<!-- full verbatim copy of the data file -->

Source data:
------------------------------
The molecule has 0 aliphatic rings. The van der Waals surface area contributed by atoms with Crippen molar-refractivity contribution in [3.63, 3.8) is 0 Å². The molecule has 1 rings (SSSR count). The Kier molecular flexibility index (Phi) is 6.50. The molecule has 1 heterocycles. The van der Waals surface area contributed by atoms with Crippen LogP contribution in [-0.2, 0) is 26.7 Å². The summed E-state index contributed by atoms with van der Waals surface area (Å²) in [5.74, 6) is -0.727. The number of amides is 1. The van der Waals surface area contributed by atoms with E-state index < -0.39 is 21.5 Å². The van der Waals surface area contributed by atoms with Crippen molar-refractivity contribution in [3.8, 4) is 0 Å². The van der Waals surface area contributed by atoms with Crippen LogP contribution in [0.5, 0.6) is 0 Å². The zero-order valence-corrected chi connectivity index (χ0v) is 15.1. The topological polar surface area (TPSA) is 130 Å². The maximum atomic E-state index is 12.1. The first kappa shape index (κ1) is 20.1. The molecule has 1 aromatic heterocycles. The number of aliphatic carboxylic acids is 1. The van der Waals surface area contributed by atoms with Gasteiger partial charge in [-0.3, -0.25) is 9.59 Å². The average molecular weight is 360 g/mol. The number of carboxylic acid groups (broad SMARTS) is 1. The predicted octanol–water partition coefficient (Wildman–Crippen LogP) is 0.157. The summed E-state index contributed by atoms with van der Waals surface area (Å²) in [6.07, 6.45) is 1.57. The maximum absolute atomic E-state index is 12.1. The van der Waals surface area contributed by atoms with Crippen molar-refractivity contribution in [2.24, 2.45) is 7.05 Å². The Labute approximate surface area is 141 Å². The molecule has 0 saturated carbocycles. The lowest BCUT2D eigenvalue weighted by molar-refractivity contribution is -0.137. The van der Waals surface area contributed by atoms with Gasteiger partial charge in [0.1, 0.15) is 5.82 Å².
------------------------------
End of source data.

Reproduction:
The molecule has 0 aliphatic rings. The van der Waals surface area contributed by atoms with Crippen molar-refractivity contribution in [3.63, 3.8) is 0 Å². The molecule has 1 rings (SSSR count). The Kier molecular flexibility index (Phi) is 6.50. The molecule has 1 heterocycles. The van der Waals surface area contributed by atoms with Crippen LogP contribution in [-0.2, 0) is 26.7 Å². The summed E-state index contributed by atoms with van der Waals surface area (Å²) in [5.74, 6) is -0.727. The number of amides is 1. The van der Waals surface area contributed by atoms with E-state index < -0.39 is 21.5 Å². The van der Waals surface area contributed by atoms with Crippen molar-refractivity contribution in [3.8, 4) is 0 Å². The van der Waals surface area contributed by atoms with Crippen LogP contribution in [0.5, 0.6) is 0 Å². The zero-order valence-corrected chi connectivity index (χ0v) is 15.1. The topological polar surface area (TPSA) is 130 Å². The maximum atomic E-state index is 12.1. The first kappa shape index (κ1) is 20.1. The molecule has 1 aromatic heterocycles. The number of aliphatic carboxylic acids is 1. The van der Waals surface area contributed by atoms with Gasteiger partial charge in [-0.3, -0.25) is 9.59 Å². The average molecular weight is 360 g/mol. The number of carboxylic acid groups (broad SMARTS) is 1. The predicted octanol–water partition coefficient (Wildman–Crippen LogP) is 0.157. The summed E-state index contributed by atoms with van der Waals surface area (Å²) in [6.07, 6.45) is 1.57. The maximum absolute atomic E-state index is 12.1. The van der Waals surface area contributed by atoms with Crippen molar-refractivity contribution in [2.24, 2.45) is 7.05 Å². The Labute approximate surface area is 141 Å². The molecule has 0 saturated carbocycles. The lowest BCUT2D eigenvalue weighted by molar-refractivity contribution is -0.137. The van der Waals surface area contributed by atoms with Gasteiger partial charge in [0.1, 0.15) is 5.82 Å².